A Novena for the Completely Distracted

The cat took the phone. That is the only explana-scuse I can come up with. Ángel, el gato de amor (pictured above), wanted me to get an upgrade so I could take better (well, any) photos of her. Like the one above.

One night last week, somewhere between the room in which my girlfriend and I were watching television and the bedroom in which we were going to be sleeping, my phone left my person, never to return. I placed it in my pocket upon standing to walk into the bedroom, but when I arrived in the bedroom three seconds later, it was no longer in my pocket. An inspection tour of both rooms and the hall in between them led to neither phone nor evidence of foul play.

An ancient (five-plus-years old) brick of a phone, which did not do its one job of placing or receiving phone calls very well, it is not missed. What is missed is an important sense of myself. What is missed is my understanding, my long-understood understanding, that I do not lose things, that not losing things was my one talent. Sense of self, we hardly knew ye.

My girlfriend, who is remarkable in many and different ways, not the least in how perfect she is, has a completely reasonable theory about the phone’s disappearance: I was staying over at her place, and since I don’t have a nightly routine there or a spot at her house in which I keep my things, she posited that it was easy for me to lose track of it. The phone was in my pocket, though.

She also offered that since she has a history of losing things—I have seen her lose things that we both saw were in her hand, without her leaving my sight—she argued that her ability to lose things is influencing me. (Perhaps so. I lost my heart to her.) (Aw!)

I don’t remember when I started not remembering things. A lifetime spent squirrel-brained and easily distracted by the bright and shiny and the new and loud taught me to embrace my inner OCD self and trained me to check and always re-check to make sure I remembered to not forget.

What happened last week (what happened last week? right, the puzzle of the vanished phone) is something new, though, because unlike most mysteries of misplaced objects, there were not even any steps for me to re-trace here. It was as if my pants pocket had opened to a 4th dimension.

It was as if the cat took it. She was napping beside me the whole night, after all. When asked about it the next day, however, she pleaded the Fifth. She took a meow of silence.

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The WordPress Daily Prompt for October 15 asks, “In 300 years, if you were to be named the patron saint of X, what would you like X to be? Places, activities, objects—all are fair game.”

And Tuesday’s Alterna-Prompt, “The Blog Propellant,” asks, “Are you a kind of Dr. Doolittle? Do you have a story about bonding with an elephant? Charming a snake? Is your dog or cat sweet with you, but nasty to others? Have you rescued a parakeet you found in a tree? Surfed with dolphins? Whispered to horses? Have you trained a velociraptor to perform stupid pet tricks? Do you swear your goldfish knows you apart from everyone else?”

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14 comments

  1. wscottling · October 15, 2015

    Four states and several addresses ago, I lived with my teenage son (the same son mentioned in the bear story I wrote about yesterday, but different address). Whenever things went missing, as they are wont to do in our place, we blamed the ghost cat. We had a ghost cat because both of use kept seeing a grey cat in the apartment, and we both knew that there was no cat in the apartment. Being only 550 square feet, there was no place for a cat to hide, and only one way in and out. Therefore, it was a ghost cat, and it kept stealing our stuff. It was the only explanation.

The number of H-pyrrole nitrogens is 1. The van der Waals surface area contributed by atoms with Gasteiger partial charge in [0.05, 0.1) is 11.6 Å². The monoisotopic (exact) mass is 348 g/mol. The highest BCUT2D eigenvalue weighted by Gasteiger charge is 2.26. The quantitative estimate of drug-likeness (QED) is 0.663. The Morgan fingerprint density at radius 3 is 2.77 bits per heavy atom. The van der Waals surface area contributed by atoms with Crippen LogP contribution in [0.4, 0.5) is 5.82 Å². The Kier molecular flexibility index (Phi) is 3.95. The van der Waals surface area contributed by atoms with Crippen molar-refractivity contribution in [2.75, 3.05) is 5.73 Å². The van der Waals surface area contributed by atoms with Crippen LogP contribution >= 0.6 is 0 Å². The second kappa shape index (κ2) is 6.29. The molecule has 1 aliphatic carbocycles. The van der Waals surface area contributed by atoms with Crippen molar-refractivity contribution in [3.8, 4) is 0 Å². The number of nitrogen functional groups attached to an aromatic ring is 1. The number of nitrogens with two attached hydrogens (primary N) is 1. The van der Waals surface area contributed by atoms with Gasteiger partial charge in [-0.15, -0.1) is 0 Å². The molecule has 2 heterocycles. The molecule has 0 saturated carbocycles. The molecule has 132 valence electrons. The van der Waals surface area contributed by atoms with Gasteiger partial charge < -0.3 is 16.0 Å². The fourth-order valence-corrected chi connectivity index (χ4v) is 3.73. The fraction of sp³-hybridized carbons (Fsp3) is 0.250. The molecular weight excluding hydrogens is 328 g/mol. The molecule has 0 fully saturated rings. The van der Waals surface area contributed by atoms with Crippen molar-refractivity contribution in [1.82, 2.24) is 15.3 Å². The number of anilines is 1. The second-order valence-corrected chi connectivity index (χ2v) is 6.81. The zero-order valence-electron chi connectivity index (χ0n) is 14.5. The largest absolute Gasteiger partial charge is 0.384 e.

I said all of that to say, I totally believe your cat stole your phone and hid it somewhere. You’ll find it in your cupboards when you move….

    Liked by 1 person

    • Mark Aldrich · October 15, 2015

      A ghost cat is a great go-to. And yes, I said he same thing you just wrote: when we move Jen out, we’ll find my phone.

      Like

  2. Julie · October 15, 2015

    Good one.

    Liked by 1 person

  3. LRose · October 15, 2015

    Hi Mark! I always blame the cat. Purrrfectly logical. This also fits the lost object prompt from a month or so ago! When I get home (& with my computer) I will award you the perfectly logical conclusion Spock award.

    Liked by 1 person

  4. lifelessons · October 15, 2015

    I once had an entire sandwich disappear off a plate on the table. We never did find it. I bet the cat took it, too!

    Liked by 1 person

  5. Keigh Ahr · October 15, 2015

    I really admire the rhythm of your prose. A line like “I don’t remember when I started not remembering things” is remarkably clever, yet at the same time unpretentious. Very nice!

    Liked by 2 people

    • Mark Aldrich · October 17, 2015

      Thank you for that remarkable compliment. My pacing is what I work on. Thank you for noticing.

      Liked by 1 person

  6. LRose · October 15, 2015

    For you! Spock’s Perfectly Logical Conclusion Award

    Liked by 1 person

  7. Pingback: A Clock, Broken | The Diligent Dilettante
  8. Amanda Ricks · October 17, 2015

    But taking beautiful pictures of the cat is a big priority! LOL

    Liked by 1 person

  9. rogershipp · October 20, 2015

    “my phone left my person, never to return.” Don’t you hate it when that happens!

    Liked by 1 person

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